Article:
Like many IT trends, cloud computing is – as its name would indicate – constantly changing and developing very dynamically. For users these developments appear to remain somewhat obscure: Although nearly 90% of the population now use cloud services (for example via Facebook, Google or Amazon), around a third still think this technology relates in some way to real weather conditions. Your company must naturally have a clearer perspective, and be able to rapidly recognize and utilize new opportunities in the cloud. From hybrid clouds to cloud-based apps, many paths are open to you.

Private company clouds are being joined with public clouds – to what extent and how flexibly this integration is managed needs to be decided on a case-by-case basis. What is important for your company is that such multicloud solutions function smoothly. Standardized processes for data classification, as well as Stacks and APIs are crucial here.

Only by developing the requisite know-how in this area can successful Enterprise Cloud Management be achieved.

Once it is implemented, however, you can only benefit. Ideally, the strengths of the different clouds create a (nearly) perfect hybrid cloud that supports more efficient processes and further cost savings – savings that you can apply directly to recruiting more staff. One in every five companies hired new IT experts after applying cloud solutions. Their cloud solutions are bringing sunny prospects – for earnings and personnel.

3. Mobility

Did you know that 10% of e-commerce is already represented by mobile commerce, or men spend more money than women while mobile shopping, or 1 in 5 people spend time searching for products while watching TV, or 60% of college students and young professionals feel it is their right to work remotely or have a flexible work schedule, or 89% of employee mobile devices are connected to their corporate networks, or  29% of organizations expect their employees to work in coffee shops, or for every PC in existence there are 4X more mobile devices, or 91% of the World’s population has access to a mobile phone. BYOD is a hot market for the channel to grow business. Are you in the BYOD game?

Mobile first? Enter “Mobile only”.

The motto “mobile first” is still part of many marketing strategies, but “mobile only” is rapidly becoming the new reality. A mobile phone is the only known way to access the Internet in many emerging countries, where computers were not and are not a part of the digital evolution. Even in industrial countries, mobile is increasingly becoming the only relevant media channel. 91% of the global population has access to a mobile phone, and they like to keep them close – in Japan, for example, 90% of mobile phones are waterproof because people want to take their device into the shower with them. There are other mobile developments that your company will enjoy more, however, such as the new possibilities of mCommerce, worthwhile BYOD strategies or the potential of wearable devices.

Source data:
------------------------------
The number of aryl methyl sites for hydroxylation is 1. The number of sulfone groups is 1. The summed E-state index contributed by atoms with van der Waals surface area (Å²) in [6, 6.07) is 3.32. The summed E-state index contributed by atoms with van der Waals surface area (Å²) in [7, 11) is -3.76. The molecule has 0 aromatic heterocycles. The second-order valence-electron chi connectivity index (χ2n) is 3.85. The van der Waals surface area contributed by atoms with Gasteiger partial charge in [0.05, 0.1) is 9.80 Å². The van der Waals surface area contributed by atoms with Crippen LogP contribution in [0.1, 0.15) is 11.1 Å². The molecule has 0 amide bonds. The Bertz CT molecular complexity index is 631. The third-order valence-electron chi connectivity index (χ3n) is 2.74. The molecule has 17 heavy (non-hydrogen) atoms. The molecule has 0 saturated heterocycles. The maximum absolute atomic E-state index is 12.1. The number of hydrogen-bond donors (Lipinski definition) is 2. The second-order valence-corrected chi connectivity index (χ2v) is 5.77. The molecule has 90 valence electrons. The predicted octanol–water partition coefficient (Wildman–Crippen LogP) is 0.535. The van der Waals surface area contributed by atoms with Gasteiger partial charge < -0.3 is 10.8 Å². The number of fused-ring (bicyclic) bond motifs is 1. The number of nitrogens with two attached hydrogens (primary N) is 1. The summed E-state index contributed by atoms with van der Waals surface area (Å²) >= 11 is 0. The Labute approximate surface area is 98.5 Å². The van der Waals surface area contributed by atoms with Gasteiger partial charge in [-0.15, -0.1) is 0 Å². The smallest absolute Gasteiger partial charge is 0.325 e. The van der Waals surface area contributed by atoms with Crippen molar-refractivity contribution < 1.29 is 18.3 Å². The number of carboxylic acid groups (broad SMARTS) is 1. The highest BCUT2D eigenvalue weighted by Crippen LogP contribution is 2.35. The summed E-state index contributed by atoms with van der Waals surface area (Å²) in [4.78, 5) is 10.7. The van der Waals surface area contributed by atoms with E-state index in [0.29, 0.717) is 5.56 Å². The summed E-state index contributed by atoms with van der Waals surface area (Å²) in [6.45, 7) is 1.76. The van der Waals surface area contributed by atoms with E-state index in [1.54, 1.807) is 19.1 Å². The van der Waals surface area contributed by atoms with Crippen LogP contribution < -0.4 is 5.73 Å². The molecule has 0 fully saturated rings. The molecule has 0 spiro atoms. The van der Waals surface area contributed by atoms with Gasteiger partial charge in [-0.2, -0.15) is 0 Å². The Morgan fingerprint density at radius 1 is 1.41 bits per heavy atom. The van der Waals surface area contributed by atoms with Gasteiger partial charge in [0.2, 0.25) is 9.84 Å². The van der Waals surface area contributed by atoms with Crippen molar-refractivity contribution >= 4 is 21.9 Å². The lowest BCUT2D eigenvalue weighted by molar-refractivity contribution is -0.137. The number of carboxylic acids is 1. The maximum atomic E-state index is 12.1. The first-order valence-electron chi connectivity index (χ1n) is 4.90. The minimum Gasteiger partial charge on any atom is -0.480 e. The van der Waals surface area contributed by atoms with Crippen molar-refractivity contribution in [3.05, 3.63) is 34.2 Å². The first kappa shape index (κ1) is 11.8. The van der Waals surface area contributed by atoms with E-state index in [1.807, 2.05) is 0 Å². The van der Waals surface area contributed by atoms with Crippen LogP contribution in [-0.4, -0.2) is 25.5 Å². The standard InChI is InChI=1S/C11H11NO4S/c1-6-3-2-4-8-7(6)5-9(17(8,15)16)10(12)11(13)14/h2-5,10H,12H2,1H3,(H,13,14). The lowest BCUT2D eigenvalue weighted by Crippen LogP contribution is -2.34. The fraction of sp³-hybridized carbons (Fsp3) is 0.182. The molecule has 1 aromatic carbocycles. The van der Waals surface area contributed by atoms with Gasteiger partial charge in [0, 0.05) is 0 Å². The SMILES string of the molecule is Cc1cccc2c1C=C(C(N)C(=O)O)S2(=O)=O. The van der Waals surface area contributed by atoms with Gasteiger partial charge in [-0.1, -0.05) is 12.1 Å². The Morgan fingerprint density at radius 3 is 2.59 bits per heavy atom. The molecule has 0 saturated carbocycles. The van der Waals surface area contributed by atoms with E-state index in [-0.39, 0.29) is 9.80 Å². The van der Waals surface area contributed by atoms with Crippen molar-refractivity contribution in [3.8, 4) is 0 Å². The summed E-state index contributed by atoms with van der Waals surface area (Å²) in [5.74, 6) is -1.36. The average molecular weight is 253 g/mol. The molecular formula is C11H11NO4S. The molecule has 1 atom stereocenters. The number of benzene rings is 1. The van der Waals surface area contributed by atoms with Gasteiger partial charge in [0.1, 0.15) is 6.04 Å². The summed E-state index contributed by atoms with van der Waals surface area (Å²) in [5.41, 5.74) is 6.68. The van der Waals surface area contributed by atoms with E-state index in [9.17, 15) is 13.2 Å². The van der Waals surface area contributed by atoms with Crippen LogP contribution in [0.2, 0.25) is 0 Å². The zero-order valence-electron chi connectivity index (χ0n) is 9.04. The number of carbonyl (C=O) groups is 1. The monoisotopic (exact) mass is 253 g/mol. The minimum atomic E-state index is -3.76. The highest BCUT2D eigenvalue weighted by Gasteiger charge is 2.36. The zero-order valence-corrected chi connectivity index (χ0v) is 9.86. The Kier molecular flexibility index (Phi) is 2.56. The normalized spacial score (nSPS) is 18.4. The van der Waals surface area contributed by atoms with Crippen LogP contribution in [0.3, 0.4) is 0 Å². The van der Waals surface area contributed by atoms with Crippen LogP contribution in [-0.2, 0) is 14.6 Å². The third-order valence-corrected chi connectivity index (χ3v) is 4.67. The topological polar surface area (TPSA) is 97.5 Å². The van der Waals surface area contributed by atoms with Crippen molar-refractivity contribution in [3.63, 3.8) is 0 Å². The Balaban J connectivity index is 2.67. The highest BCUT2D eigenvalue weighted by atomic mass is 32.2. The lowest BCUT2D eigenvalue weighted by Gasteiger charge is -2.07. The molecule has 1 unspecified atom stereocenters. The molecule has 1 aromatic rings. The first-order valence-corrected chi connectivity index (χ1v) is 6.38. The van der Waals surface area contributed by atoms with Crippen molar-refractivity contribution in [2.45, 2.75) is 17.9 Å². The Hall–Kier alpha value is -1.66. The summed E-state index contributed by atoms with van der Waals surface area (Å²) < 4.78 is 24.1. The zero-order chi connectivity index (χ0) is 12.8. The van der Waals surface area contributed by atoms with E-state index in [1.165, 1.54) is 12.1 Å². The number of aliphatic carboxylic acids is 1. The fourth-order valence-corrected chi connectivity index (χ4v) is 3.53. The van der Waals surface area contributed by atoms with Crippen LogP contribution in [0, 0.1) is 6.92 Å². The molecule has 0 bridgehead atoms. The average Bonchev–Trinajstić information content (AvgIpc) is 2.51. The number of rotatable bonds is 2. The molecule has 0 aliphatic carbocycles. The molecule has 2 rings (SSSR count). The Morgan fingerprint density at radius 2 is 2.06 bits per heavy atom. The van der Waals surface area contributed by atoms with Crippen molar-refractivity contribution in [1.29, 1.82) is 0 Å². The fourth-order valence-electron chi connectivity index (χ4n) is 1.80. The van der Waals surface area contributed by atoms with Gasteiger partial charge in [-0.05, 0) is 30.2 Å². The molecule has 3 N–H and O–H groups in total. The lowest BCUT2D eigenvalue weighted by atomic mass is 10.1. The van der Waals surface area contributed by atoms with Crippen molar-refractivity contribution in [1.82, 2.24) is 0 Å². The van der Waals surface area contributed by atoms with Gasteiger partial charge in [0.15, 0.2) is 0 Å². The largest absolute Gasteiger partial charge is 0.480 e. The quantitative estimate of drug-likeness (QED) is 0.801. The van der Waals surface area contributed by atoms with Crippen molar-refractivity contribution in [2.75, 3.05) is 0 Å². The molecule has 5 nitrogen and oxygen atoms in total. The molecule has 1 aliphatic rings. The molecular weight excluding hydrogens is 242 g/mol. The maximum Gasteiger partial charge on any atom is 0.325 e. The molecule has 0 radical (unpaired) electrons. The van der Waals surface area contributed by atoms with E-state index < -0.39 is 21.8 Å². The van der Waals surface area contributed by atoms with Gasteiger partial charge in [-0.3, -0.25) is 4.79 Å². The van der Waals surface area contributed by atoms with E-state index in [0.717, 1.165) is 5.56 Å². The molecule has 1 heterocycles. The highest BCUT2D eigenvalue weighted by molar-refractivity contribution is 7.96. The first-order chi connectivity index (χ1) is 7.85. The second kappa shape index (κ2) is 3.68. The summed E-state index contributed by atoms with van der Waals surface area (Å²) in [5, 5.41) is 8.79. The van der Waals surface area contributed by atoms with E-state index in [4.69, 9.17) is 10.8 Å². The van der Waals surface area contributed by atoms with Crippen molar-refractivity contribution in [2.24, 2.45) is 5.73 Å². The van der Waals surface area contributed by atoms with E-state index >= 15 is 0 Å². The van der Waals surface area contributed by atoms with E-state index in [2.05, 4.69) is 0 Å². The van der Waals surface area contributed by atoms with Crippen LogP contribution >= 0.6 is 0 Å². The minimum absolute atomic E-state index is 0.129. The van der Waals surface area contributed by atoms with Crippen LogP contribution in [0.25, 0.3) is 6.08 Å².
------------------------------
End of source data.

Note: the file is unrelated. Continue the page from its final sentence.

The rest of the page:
Eliminate work spaces – to everyone’s benefit! No, this topic does not mean laying off your employees or sending them to early retirement. It has more to do with the nature of the work space that most employees encounter every morning – comprising a chair, table, telephone and computer. This “classic” model will increasingly become a thing of the past – at least for those who develop and implement a real BYOD strategy. Which is just what ever more companies are doing.

The key point is that Bring Your Own Device means much more than ensuring employees access to e-mails and corporate networks via their mobile phones. A real understanding of BYOD takes things much further. It includes file sharing and collaboration solutions, as well as options such as “Bring Your Own Cloud” and “Bring Your Own Software” for example. Applying this whole spectrum can significantly boost your employees’ productivity.

The biggest hurdle you must overcome? The security issue. Clear compliance rules must be defined, the right authentication solutions found, devices must be integrated into IT service management, and even the development of specific apps to integrate company content may be required. Plenty of work, then – but also plenty of benefit. Employees who use BYOD work an average of nine hours more each week. You would practically be introducing a very profitable six-day week for your company, to the envy of the competition.

4. Big Data